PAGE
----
South African entrepreneurs that managed to steer their enterprises through the financial crash that began in 2008 may well be experiencing a familiar dread when they look at the storm clouds gathering on the 2016 business horizon.
This is according to Nazeem Martin, managing director of risk finance firm Business Partners, who says there are a number of factors pointing towards the possibility 2016 may be as tough for business owners as 2008 and 2009 were.
“Similar to the situation in 2008, the South African economy is at the mercy of adverse global economic forces,” Martin said.
“Growth in China is at a 25-year low, and with it the prices of commodities. Europe is still struggling to recover from the last crash and even positive developments seem to conspire against us: the recovery of the US economy is pushing up interest rates there, pulling investments away from emerging markets such as ours.”
Locally, Martin said South Africa’s worst drought in a century was bound to ignite high food inflation, which will be intensified by the fall in the rand.
“Unlike the 2008 crash, we have no growth spur such as hosting the Soccer World Cup to look forward to, and the state has no more fiscal reserves to spend in order to boost the economy,” he said.
With 2016 also being an election year, challenges are multiplied as this results in the focus of government shifting from policy decision-making to electioneering.
“In all democracies, this tends to put a damper on any policy response that a government may try to boost the economy, such as softening the labour laws,” Martin said.
Essentially, these grim conditions mean a startup’s clients will have less money to spend.
“Those businesses that service households will find their clients’ disposable income knocked by inflation, stagnant wages and rising interest rates,” Martin said.
“Businesses in corporate supply chains will feel the effect of shrinking budgets as corporations cut costs and put growth plans on the back burner. The same goes for businesses that service government – budgets are being revised and the chances of the long-awaited infrastructure build plans by government rolling out this year are remote.”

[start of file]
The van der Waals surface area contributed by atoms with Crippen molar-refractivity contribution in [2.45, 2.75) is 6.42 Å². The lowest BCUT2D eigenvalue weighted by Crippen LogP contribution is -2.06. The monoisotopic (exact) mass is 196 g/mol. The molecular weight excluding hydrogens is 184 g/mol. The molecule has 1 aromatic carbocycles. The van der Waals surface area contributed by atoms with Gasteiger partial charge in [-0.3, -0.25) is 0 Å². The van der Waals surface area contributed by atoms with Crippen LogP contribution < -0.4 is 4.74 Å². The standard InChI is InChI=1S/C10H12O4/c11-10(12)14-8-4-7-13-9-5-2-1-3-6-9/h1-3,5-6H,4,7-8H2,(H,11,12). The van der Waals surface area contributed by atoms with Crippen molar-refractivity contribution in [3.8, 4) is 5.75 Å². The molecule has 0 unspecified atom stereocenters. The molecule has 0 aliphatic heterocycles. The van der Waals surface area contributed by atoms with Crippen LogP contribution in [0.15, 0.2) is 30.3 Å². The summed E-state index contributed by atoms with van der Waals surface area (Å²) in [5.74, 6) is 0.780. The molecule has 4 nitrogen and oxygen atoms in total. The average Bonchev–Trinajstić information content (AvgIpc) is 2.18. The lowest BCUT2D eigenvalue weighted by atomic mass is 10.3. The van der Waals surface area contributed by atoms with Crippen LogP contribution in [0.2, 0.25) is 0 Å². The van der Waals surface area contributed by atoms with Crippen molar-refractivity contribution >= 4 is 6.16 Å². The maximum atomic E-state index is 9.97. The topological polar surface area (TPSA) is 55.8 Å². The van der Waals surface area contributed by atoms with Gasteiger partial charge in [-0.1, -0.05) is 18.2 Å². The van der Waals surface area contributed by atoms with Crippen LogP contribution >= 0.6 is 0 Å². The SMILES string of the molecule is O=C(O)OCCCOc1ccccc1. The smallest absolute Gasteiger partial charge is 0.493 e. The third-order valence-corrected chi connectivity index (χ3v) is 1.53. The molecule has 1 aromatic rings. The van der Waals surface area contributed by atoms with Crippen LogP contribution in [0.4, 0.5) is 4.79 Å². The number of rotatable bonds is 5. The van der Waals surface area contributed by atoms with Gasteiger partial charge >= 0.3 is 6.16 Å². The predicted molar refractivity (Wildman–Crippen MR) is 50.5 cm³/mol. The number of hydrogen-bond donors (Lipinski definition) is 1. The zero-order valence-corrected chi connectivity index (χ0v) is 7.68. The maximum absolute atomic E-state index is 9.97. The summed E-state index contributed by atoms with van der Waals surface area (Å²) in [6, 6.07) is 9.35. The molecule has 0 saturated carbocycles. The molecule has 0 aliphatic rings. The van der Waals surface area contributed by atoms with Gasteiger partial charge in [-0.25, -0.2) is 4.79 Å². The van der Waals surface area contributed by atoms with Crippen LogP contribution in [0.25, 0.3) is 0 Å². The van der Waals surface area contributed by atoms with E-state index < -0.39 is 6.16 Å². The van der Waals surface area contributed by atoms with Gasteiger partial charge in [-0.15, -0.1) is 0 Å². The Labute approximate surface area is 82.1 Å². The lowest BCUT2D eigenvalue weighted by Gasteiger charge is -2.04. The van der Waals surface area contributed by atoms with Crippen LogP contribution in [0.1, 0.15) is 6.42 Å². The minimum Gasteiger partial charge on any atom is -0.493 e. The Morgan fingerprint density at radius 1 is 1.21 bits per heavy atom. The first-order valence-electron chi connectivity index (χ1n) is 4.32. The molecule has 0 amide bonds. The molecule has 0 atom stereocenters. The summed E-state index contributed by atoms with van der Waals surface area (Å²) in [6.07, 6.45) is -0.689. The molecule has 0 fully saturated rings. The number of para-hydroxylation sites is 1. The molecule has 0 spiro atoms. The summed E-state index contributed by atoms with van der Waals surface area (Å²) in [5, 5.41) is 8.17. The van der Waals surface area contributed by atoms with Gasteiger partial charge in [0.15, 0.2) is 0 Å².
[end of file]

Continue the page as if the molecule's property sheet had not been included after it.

Competition among businesses across the board will increase as they chase a shrinking amount of disposable income.
“Pressure from staff for increased wages to cope with food inflation will add to the discomfort, and input costs in general are likely to rise,” he said.
Martin, however, stresses that during an economic downturn a surprising number of opportunities present themselves to businesses that are well prepared and carefully managed.
“Many businesses that remain standing during this period will experience an increase in the number of enquiries from potential customers who had previously used the services of competitors who succumbed to the downturn,” he said.
Such opportunities should be handled carefully and with long-term growth in mind.
“Businesses that exploit such a windfall opportunistically with heavy prices and poor service, will find that their clients leave in droves as soon as the good times return,” Martin said.
Business owners should remain positive and practice their survival tactics as the ‘good times’ will return, he said.
“South Africa remains a land of opportunity for the entrepreneurially minded. We have enough going for us. We have the people, we have the skills, and we have enough entrepreneurs to tide us over during this storm.
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